COMMITTEE MEMBERS

  • David Rolf (co-chair), SEIU 775NW
  • Howard Wright (co-chair), Seattle Hospitality Group
  • Seattle City Councilmember Nick Licata
  • Seattle City Councilmember Bruce Harrell
  • Seattle City Councilmember Kshama Sawant
  • Janet Ali, Nucor Steel
  • Sarah Cherin, UFCW 21
  • Maud Daudon, Seattle Metropolitan Chamber of Commerce
  • Craig Dawson, Retail Lockbox
  • Bob Donegan, Ivar’s Restaurant
  • David Freiboth, Dr. Martin Luther King County Labor Council
  • Joe Fugere, Tutta Bella
  • Audrey Haberman, Philanthropy Northwest
  • Nick Hanauer, Second Avenue Partners
  • Pramila Jayapal, Center for Community Change
  • Eric Liu, Citizen University
  • Gordon McHenry, Solid Ground
  • Dave Meinart, Onto Entertainment
  • Craig Schafer, Hotel Andra
  • Diane Sosne, SEIU Healthcare 1199NW
  • Nicole Vallestero Keenan, Puget Sound Sage
  • David Watkins, Seattle Hotel Association
  • Michael Wells, Capitol Hill Chamber of Commerce
  • Ronald Wilkowski, Financial Services

FREQUENTLY ASKED QUESTIONS

These Frequently Asked Questions addresses some of the most common questions about the minimum wage ordinance and will be updated regularly.

General provisions

What does the ordinance do?

Seattle City Ordinance No. 124490 establishes minimum wage and compensation rates for employees performing work in Seattle.  The ordinance also prescribes penalties, remedies and enforcement procedures.

When does the minimum wage ordinance take effect?

The ordinance will take effect on April 1, 2015.

Which City department is responsible for administering and enforcing this ordinance?

The Department of Finance and Administrative Services (FAS) is responsible for administering and enforcing the Ordinance.

Employees Covered

Which employees are covered by the Ordinance?

Employees are covered for each hour worked within Seattle city limits.

Does the Ordinance cover employees based outside of Seattle who work in Seattle on an occasional basis?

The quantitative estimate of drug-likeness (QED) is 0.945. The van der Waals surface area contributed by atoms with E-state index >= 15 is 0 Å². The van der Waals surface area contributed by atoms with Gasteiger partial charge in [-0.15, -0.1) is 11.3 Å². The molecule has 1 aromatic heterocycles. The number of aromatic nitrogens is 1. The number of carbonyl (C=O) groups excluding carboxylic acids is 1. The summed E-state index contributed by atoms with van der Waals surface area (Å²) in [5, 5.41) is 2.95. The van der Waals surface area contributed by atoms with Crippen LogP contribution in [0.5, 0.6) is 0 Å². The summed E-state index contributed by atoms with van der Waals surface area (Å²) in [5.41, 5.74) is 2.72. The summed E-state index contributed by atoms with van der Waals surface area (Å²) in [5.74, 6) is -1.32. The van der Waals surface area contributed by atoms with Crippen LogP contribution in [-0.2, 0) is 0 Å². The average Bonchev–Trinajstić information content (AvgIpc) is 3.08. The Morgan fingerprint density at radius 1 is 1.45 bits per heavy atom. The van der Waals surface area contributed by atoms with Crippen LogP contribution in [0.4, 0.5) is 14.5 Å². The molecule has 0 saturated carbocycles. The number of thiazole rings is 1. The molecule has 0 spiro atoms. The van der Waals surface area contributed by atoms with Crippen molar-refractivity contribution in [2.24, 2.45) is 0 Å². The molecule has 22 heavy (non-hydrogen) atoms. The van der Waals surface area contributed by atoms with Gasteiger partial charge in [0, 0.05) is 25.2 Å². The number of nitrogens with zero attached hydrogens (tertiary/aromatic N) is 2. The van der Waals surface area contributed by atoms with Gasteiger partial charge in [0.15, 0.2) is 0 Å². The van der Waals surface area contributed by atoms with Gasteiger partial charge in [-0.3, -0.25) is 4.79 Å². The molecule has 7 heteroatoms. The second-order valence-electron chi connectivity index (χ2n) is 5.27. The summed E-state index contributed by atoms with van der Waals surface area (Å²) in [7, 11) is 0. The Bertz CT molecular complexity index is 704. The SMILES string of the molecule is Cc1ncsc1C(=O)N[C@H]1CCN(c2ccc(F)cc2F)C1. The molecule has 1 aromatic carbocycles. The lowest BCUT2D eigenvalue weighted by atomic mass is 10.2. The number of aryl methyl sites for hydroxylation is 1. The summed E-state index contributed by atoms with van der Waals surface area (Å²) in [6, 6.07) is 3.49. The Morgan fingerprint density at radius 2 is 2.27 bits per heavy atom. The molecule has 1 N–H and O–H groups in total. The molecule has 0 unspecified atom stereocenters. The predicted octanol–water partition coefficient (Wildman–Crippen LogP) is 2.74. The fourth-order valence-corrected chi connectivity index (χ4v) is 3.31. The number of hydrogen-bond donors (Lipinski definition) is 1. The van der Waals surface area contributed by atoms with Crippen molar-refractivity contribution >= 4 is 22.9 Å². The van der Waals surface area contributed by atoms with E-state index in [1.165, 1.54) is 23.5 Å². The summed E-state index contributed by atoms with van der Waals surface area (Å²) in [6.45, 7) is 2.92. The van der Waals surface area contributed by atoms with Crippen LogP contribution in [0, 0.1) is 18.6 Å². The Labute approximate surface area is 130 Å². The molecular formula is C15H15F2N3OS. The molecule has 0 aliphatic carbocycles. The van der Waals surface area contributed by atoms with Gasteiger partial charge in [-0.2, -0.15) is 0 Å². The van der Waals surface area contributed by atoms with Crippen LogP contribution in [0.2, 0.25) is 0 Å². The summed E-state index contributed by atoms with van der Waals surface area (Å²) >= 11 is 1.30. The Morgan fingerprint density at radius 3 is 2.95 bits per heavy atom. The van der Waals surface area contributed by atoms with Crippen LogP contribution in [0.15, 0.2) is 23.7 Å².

Yes, the Ordinance applies to “occasional basis employees” – employees who work primarily outside of Seattle, but who work inside the city limits on an ad hoc, irregular basis.

Employees who occasionally work in Seattle are covered if they perform more than two hours of work for an employer within Seattle during that two-week period.

Employees who spend time in Seattle solely for the purpose of travelling through Seattle from a point of origin outside Seattle to a destination outside Seattle, with no employment-related or commercial stops in Seattle except for refueling or the employee’s personal meals or errands are not covered.

Who is responsible for tracking the hours of an occasional basis employee: the employer or the employee?

Employers may require their employees to track their own hours – especially if the employee’s work involves frequent passages in and outside Seattle city limits.  Employers ultimately are responsible for providing employees with information about the Ordinance and ensuring that employees know how track their hours and have the means to do it.

Are employers required to pay the Seattle minimum wage to individuals exempt from the state minimum wage?

No. Certain categories of workers, such as independent contractors, are exceptions to the state minimum wage. For further information on these categories of workers, please consult the Washington State Department of Labor and Industries.

Employers Covered

Which employers are covered by the Ordinance?

All employers with employees performing work in Seattle are covered by the Ordinance.   An employer’s specific minimum wage schedule requirement depends on the number of employees:

  • Schedule 1: employers that employ more than 500 employees in the United States, regardless of where those employees are employed in the United States, and all franchisees that employ more than 500 employees in aggregate in the United States
  • Schedule 2: employers that employ 500 or fewer employees regardless of where those employees are employed in the United States.

How do I determine the number of employees in my company?

The determination of the number of employees will be calculated based upon the average number of employees employed per calendar week during the preceding calendar year for any week where at least one employee worked.   All employees are counted, including:

  • Full-time employees
  • Part-time employees
  • Temporary employees
  • Employees who work outside of Seattle

How do new employers determine the number of employees?